Fetching Data With Custom React Hooks

So there I was, bored during ‘Great Covid Social Distancing’, I have come across Wes Bos’s video about fetching data with React Hooks. It was something that I had kept seeing but never put into action too much. So naturally, I had tried it with Typescript. Which was successful, but I was not happy with it. There was no type safety of it. No route definitions, no response schemes. I knew that if I was to use it on a larger scale application, type safety would be great help both documentation and prevent random usages within the team.

As a demo, I have used JSONPlaceholder API. I used the Posts, Users and Comments endpoint. As a start I had defined the fields that I would be using from those resources:

export interface IPost {
  id: number;
  userId: number;
  title: string;
  body: string;
}

export interface IComment {
  id: number;
  postId: number;
  name: string;
  email: string;
  body: string;
}

export interface IUser {
  id: number;
  name: string;
  email: string;
}

And obviously, I would need some filtering, some pagination as well. I have defined possible filtering and pagination parameters as a single interface. The better approach would be to separate them, but … you know … laziness and stuff … I had dishes to wash …

interface FilterParams {
  userId?: string;
  postId?: string;
  _page?: number;
  _limit?: number;
}

Now the magic: Generic types. Generic types allow you to define a type that can be one of many types. And you can get this type on function call and use it as you will. I have defined my response type as a union type:

type ResponseTypes = IPost | IPost[] | IComment | IComment[] | IUser | IUser[];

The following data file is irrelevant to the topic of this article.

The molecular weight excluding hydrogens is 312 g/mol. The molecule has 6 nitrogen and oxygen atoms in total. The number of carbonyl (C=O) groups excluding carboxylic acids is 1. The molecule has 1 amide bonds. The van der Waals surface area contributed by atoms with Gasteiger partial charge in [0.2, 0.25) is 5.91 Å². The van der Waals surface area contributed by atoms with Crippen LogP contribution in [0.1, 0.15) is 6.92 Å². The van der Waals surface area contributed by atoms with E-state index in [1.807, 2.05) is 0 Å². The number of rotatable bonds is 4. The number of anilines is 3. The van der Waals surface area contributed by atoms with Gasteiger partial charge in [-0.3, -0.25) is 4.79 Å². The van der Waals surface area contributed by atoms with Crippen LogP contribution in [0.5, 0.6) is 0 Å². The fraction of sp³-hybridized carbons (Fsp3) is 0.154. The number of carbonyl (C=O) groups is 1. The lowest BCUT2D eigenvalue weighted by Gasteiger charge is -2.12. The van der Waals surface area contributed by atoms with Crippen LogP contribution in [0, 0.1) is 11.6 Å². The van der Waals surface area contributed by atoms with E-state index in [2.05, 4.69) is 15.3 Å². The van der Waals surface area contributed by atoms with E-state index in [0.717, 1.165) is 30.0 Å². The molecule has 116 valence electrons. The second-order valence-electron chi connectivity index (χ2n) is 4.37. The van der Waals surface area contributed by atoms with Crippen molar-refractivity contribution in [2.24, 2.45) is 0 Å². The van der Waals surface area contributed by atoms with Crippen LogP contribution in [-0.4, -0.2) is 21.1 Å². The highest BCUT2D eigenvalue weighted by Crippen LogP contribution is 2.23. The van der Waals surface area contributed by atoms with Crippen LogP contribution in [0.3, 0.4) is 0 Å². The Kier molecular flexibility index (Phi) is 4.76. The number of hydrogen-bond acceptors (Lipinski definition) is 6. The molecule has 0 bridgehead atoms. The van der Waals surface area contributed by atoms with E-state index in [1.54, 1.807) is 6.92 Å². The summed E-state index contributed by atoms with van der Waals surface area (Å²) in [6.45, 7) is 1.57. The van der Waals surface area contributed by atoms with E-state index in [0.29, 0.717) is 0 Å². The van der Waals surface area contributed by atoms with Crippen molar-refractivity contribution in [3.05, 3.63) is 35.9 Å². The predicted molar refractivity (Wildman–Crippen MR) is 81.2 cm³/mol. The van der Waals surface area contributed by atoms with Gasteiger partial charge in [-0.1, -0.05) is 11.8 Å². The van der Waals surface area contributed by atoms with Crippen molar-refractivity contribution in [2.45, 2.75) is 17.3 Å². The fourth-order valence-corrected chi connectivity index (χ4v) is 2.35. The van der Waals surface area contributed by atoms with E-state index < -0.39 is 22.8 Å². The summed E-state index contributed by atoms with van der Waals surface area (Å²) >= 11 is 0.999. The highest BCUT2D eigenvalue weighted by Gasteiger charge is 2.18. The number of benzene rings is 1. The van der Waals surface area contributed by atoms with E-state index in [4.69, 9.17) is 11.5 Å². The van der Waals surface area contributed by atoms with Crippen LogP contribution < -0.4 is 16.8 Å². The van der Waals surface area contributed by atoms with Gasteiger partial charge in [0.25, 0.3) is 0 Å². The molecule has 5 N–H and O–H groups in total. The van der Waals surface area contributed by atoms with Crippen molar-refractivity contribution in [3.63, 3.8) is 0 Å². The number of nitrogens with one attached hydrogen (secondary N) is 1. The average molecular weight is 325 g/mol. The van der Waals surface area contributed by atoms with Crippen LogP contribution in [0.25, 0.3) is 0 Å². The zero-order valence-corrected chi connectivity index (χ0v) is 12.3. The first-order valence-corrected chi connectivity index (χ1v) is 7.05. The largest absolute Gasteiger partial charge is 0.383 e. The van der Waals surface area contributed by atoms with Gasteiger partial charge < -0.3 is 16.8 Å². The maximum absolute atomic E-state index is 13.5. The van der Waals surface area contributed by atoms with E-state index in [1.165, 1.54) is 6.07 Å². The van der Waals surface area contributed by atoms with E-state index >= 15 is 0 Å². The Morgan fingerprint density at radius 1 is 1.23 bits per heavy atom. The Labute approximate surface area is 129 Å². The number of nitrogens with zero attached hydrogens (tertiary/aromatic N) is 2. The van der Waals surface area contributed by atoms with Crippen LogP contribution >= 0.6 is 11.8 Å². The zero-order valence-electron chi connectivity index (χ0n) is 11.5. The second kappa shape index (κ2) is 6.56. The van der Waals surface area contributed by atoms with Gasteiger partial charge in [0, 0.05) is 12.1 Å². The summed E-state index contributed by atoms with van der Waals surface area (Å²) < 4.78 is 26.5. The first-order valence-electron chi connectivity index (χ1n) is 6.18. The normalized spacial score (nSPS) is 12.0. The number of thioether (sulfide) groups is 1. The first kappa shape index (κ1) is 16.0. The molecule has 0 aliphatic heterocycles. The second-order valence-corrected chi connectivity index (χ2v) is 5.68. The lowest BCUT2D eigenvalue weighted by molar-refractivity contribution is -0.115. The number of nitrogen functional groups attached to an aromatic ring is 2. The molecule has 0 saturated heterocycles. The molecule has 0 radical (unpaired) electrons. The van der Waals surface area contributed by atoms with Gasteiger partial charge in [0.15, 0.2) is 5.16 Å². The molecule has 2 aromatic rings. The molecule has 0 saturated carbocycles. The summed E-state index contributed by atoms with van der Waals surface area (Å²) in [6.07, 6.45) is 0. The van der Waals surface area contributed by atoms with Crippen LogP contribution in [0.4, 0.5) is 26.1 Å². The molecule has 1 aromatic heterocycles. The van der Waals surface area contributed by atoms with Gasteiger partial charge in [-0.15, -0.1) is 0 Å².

Then I defined my useApi method with this type and casted it to my data state:

const useApi = <T extends ResponseTypes>(path: string, params?: FilterParams) => {
  const [data, setData] = useState<T | null>(null);
      ...
}

So what happens here is T is a generic type extending ResponseType so we know which types it can inherit. Then this type T is being casted to data as well. So when we use it on a component we know what we will be getting, hence type safety and the great code completion come with it.

Usage in a component is fairly simple as well:

const { data: post, loading } = useApi<IPost>(`/posts/${id}`);

With usage like this we know for sure that post is either null, which is before loaded, or IPost after being loaded. Neato!

Further usages

After doing this I have decided to test for some other common use cases when using an API as well.

Pagination and filtering

For pagination I have done a small trick with useEffect. Simply I have put the filter parameters into dependency array of the useEffect doing the fetch call. Then I have written a small function that changes the filter parameters as well. Rest is easy, call the function returned from the useApi and the data will be refreshed automatically. The important part is to wrap the changeParams function with useCallback to prevent infinite renders:

const changeParams = useCallback((newParams: FilterParams) => {
  setFilterParams(newParams);
}, [])

In the component you can safely use it in a useEffect call this way:

useEffect(() => {
  changeParams({ _limit: currentCount });
}, [currentCount, changeParams])

Refetching

Most of the time depending on the actions on the page you’ll want to refetch the data. For example, if this was a Twitter kind of feed, you would have wanted to refetch data in every 5 seconds or so. To achieve this, I have up a refetch flag on the useApi and put it into useEffect dependencies as well. Then I have returned another memoized function called refetch which would toggle the flag I have set, causing refetching. Easy peasy.

const refetch = useCallback(() => {
  setRefetchToggle(r => !r);
}, [])

The whole codebase can be found here. Also the demo, although the UI is not the best or even good, can be found here.